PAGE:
We are a nation of Indigenous peoples and immigrants, a new world with an ancient past, a land of many melodies
Now here I am, in a country town, in a pub of good spirit, in a song without end, in the company of people content to play their role, with the ghost of Walt Whitman hovering at my side.
Greensleeves is the sound of anticipation. The sound of promise and summer. The sound of hot days. The sound of ice-cream on your tongue, melting over your fingers, dripping onto your toes.
Every morning I ride a few minutes to my school crossing and park my bicycle under my Detectorists tree.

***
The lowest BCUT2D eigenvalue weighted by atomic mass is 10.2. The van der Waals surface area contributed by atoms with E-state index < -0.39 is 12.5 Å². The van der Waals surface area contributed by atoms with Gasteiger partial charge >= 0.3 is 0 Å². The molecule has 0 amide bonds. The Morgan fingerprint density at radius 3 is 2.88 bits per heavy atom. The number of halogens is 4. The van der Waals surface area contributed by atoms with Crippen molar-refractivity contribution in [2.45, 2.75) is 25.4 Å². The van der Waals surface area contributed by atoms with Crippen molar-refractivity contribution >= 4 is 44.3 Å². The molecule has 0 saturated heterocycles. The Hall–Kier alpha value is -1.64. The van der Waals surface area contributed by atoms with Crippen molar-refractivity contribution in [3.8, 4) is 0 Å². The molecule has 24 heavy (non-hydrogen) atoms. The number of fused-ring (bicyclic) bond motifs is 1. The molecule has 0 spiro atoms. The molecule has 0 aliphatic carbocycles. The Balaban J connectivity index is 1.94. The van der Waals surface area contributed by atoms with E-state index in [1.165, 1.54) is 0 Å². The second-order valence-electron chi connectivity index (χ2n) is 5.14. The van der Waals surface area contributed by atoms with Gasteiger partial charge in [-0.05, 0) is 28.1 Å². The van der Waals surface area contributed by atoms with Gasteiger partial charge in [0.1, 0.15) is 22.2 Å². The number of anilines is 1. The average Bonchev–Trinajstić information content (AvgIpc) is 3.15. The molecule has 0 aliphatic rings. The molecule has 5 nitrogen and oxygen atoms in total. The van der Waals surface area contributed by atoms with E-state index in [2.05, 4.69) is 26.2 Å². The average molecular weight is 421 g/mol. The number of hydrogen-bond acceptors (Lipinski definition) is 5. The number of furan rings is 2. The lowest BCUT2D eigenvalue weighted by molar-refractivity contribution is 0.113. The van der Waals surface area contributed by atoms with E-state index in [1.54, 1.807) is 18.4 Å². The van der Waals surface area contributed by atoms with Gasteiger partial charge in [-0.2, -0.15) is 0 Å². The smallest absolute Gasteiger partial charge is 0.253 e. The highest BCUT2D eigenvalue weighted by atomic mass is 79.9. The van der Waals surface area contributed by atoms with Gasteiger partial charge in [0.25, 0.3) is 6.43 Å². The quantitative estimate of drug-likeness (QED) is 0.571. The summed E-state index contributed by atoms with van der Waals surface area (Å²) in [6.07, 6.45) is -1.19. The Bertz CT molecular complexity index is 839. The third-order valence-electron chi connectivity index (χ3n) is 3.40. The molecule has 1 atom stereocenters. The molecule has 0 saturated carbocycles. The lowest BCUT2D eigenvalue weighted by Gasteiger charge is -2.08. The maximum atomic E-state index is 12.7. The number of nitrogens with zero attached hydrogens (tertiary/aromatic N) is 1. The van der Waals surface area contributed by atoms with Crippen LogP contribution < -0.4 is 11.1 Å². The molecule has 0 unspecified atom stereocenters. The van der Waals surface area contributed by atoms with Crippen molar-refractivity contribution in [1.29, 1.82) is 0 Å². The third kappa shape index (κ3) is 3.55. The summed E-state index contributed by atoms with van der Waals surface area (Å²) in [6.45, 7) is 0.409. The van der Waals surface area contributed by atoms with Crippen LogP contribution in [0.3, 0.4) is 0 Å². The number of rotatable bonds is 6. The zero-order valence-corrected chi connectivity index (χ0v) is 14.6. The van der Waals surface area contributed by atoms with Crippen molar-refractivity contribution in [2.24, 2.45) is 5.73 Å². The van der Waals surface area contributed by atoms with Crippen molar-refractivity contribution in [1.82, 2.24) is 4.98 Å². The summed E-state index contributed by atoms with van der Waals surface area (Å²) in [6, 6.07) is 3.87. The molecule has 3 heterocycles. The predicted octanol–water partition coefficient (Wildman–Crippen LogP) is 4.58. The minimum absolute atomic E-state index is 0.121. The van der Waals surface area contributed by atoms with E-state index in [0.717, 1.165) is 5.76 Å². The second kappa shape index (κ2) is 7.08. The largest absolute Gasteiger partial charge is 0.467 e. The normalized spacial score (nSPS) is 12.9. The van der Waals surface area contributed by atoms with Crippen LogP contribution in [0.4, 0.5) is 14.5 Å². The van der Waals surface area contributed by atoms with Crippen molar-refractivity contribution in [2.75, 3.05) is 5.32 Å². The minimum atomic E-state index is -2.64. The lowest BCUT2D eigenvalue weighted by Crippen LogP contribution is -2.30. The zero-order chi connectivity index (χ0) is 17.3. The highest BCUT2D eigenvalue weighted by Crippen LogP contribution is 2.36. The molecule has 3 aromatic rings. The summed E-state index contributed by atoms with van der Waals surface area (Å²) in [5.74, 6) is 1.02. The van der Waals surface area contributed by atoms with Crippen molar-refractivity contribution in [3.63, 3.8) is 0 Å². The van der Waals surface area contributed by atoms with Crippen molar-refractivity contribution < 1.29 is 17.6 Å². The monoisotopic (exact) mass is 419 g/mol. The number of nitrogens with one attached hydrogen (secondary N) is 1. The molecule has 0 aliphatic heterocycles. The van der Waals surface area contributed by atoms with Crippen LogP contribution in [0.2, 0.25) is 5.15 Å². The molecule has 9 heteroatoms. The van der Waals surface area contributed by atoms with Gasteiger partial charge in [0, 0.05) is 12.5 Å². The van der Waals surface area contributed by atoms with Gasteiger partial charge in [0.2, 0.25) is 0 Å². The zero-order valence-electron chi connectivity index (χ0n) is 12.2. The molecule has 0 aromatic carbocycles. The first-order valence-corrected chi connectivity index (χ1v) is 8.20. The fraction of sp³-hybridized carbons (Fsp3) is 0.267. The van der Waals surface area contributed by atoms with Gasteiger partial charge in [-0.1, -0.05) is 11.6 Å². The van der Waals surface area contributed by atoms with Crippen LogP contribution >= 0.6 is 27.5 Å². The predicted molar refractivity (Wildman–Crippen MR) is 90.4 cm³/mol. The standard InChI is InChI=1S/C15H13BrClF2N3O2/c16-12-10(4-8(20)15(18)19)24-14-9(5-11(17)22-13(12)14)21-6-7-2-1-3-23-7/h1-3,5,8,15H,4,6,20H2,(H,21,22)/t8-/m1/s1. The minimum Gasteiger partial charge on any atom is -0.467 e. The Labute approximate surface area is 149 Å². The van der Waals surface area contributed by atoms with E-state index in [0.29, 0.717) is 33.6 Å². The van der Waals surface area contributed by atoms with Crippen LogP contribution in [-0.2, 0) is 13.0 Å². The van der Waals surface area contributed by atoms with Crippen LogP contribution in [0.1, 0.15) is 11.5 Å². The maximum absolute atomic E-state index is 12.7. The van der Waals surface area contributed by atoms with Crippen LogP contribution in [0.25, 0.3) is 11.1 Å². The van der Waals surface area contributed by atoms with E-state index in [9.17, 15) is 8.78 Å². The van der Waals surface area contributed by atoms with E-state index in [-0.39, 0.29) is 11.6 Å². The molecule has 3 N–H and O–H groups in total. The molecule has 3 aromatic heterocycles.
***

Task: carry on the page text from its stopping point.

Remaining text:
For a time I was transported to a place that's hard to explain. It was sublime, an experience one might call spiritual. Confirming even an atheist can be touched by the unknown.
The next thing I knew I was on the ground. A paramedic was talking to me. I didn’t know what they were saying.
When I was 10, my aunty moved from that house and we no longer had the uncle with the big red truck. There was no more chipped white paint and no more tyre swing.
Our flight back to London is delayed by a day, and we battle with a lecturer who threatens to fail us for missing a mandatory class. I don't know where the set-list we collected lives now.
A quarter of a century later, I hear this song again, rising spontaneously through the eucalypts.
My friend Gina sends an email with the subject line ‘Resident Rogues’, inviting me to see a swing/country/gypsy music band from the US in a little bar called the Merri Creek Tavern. She tells me a story as we wait to see the band.